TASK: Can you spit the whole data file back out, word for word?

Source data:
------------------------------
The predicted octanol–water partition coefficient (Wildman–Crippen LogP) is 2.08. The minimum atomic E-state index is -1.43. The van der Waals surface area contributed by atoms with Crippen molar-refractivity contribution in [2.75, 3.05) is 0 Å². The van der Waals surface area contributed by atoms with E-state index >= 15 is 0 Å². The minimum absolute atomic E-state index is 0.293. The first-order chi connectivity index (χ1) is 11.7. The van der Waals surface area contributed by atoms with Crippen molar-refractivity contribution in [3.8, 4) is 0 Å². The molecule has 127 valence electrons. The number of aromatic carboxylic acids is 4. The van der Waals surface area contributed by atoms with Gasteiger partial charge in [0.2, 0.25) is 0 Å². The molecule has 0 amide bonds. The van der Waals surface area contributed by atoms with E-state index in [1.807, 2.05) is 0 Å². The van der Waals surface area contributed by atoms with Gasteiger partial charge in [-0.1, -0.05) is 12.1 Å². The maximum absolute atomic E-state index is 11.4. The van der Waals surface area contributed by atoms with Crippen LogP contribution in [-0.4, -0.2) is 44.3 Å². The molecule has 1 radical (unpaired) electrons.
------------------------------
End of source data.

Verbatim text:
The predicted octanol–water partition coefficient (Wildman–Crippen LogP) is 2.08. The minimum atomic E-state index is -1.43. The van der Waals surface area contributed by atoms with Crippen molar-refractivity contribution in [2.75, 3.05) is 0 Å². The van der Waals surface area contributed by atoms with E-state index >= 15 is 0 Å². The minimum absolute atomic E-state index is 0.293. The first-order chi connectivity index (χ1) is 11.7. The van der Waals surface area contributed by atoms with Crippen molar-refractivity contribution in [3.8, 4) is 0 Å². The molecule has 127 valence electrons. The number of aromatic carboxylic acids is 4. The van der Waals surface area contributed by atoms with Gasteiger partial charge in [0.2, 0.25) is 0 Å². The molecule has 0 amide bonds. The van der Waals surface area contributed by atoms with E-state index in [1.807, 2.05) is 0 Å². The van der Waals surface area contributed by atoms with Gasteiger partial charge in [-0.1, -0.05) is 12.1 Å². The maximum absolute atomic E-state index is 11.4. The van der Waals surface area contributed by atoms with Crippen LogP contribution in [-0.4, -0.2) is 44.3 Å². The molecule has 1 radical (unpaired) electrons.